Fed Statements Not as Simple as Presidential Debates, Evans Says

  • Central bank communications usually at graduate school level
  • Federal Reserve Bank of Chicago President speaks in Frankfurt

Central bank communications are actually quite simple, but not as simple as U.S. presidential debates, according to Federal Reserve Bank of Chicago President Charles Evans.

Speaking at the European Central Bank conference in Frankfurt on Tuesday on how policy makers connect with their audience, Evans said:

“Somebody did a linguistic study of the reading level of our FOMC statements and it’s about a first-year graduate school level, which I personally find difficult to believe -- it doesn’t seem quite that complicated. But it’s not the eighth-grade level that our presidential candidates conduct their debates with.”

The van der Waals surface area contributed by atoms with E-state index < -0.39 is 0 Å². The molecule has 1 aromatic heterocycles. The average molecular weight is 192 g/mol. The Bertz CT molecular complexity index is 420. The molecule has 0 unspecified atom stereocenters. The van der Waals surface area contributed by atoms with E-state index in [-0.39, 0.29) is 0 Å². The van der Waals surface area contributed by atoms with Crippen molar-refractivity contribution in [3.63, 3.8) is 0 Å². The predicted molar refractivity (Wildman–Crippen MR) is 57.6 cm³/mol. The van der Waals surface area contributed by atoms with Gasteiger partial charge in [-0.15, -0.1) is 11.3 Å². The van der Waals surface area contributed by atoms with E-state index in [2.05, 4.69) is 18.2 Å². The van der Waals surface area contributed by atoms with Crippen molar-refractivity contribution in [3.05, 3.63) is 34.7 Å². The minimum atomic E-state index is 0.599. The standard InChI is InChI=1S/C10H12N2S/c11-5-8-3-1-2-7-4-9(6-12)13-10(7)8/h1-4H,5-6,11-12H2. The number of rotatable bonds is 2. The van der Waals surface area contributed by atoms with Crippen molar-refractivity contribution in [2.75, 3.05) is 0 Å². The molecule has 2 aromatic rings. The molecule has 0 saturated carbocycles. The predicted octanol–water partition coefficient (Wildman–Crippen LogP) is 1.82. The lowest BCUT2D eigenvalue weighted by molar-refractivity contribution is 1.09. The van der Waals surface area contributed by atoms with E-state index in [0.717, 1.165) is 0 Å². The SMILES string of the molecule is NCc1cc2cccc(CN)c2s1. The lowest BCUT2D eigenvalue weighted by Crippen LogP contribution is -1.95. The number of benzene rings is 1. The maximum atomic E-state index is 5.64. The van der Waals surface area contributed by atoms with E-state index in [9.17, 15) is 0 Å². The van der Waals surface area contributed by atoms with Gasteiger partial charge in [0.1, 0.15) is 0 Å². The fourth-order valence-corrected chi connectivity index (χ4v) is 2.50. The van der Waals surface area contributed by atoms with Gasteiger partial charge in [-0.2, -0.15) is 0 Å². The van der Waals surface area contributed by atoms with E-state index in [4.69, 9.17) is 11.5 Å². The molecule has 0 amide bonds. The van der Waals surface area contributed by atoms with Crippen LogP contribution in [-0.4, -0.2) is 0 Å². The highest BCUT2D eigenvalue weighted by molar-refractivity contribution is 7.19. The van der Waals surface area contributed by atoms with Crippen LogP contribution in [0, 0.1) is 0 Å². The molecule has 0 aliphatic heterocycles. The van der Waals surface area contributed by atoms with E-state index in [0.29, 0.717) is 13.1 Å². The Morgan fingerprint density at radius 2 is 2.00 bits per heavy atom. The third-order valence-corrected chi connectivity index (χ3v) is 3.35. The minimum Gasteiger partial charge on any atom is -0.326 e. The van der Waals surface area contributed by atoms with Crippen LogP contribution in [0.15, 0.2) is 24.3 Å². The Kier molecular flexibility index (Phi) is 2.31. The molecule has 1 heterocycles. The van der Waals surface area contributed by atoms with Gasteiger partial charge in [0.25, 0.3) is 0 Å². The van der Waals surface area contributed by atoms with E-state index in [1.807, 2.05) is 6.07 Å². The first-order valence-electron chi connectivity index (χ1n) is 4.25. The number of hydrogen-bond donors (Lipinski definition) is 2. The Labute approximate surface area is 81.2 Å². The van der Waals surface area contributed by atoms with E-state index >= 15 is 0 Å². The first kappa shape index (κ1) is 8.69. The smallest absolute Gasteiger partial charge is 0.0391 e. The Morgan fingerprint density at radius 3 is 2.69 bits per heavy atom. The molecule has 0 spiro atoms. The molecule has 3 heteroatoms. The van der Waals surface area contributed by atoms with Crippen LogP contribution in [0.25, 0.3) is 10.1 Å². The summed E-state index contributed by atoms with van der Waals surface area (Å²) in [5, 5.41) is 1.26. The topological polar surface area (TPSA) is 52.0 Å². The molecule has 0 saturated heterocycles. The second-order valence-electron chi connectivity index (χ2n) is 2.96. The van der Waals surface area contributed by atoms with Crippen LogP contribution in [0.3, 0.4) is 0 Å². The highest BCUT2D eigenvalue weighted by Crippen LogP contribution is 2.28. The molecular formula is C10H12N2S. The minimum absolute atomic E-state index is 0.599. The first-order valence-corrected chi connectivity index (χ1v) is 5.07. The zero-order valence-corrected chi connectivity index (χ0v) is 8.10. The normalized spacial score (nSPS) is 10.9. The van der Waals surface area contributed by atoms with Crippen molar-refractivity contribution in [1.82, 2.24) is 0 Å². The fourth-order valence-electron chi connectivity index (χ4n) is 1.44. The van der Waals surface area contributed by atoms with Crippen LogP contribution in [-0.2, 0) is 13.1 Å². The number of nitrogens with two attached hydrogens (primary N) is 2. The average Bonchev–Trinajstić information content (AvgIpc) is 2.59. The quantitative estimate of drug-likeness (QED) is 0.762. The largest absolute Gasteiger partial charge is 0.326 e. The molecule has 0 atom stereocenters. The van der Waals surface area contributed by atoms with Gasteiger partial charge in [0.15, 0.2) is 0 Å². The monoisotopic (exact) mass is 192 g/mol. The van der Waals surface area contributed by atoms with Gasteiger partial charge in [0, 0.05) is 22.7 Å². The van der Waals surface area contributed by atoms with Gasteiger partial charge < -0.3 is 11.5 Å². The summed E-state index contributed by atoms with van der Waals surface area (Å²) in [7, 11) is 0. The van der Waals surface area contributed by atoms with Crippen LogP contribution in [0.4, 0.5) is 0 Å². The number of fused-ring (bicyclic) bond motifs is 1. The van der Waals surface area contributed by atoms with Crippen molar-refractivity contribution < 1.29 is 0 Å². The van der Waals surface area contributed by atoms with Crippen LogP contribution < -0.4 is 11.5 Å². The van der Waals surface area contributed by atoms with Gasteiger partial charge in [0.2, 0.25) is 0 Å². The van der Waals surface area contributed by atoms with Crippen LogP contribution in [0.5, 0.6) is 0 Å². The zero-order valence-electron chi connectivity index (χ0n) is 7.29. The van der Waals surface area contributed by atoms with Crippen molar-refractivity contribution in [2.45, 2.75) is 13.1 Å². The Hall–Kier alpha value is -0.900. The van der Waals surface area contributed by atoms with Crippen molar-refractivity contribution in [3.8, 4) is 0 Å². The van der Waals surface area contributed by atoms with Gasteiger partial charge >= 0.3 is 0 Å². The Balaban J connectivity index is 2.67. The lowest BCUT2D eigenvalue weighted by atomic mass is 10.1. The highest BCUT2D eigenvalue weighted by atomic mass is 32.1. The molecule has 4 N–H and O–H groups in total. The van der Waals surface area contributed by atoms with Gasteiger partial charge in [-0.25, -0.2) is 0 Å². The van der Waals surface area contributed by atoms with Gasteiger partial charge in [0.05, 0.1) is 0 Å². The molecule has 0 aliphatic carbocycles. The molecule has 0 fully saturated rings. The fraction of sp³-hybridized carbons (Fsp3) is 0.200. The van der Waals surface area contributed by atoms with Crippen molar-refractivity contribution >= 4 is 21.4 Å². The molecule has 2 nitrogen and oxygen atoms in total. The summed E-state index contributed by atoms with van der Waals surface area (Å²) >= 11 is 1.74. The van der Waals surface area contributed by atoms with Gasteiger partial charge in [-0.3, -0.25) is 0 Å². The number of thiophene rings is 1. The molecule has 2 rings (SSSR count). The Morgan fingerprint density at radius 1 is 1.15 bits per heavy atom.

Similar studies have been done at the Bank of England, where Chief Economist Andy Haldane has pointed out that communications are at a grade 14 level, compared to a grade eight or nine level that provides a good starting point for wider audiences.

Even though they can be complex, Evans said the Fed is “well-served” by its communications and that shortening them would likely spark complaints.

“Our statements are, I would say, modestly detailed,” he said. “We have to make a judgment, decide what we are trying to accomplish, how policy requires the public and markets to understand what we’re doing, and sort of let that run.”

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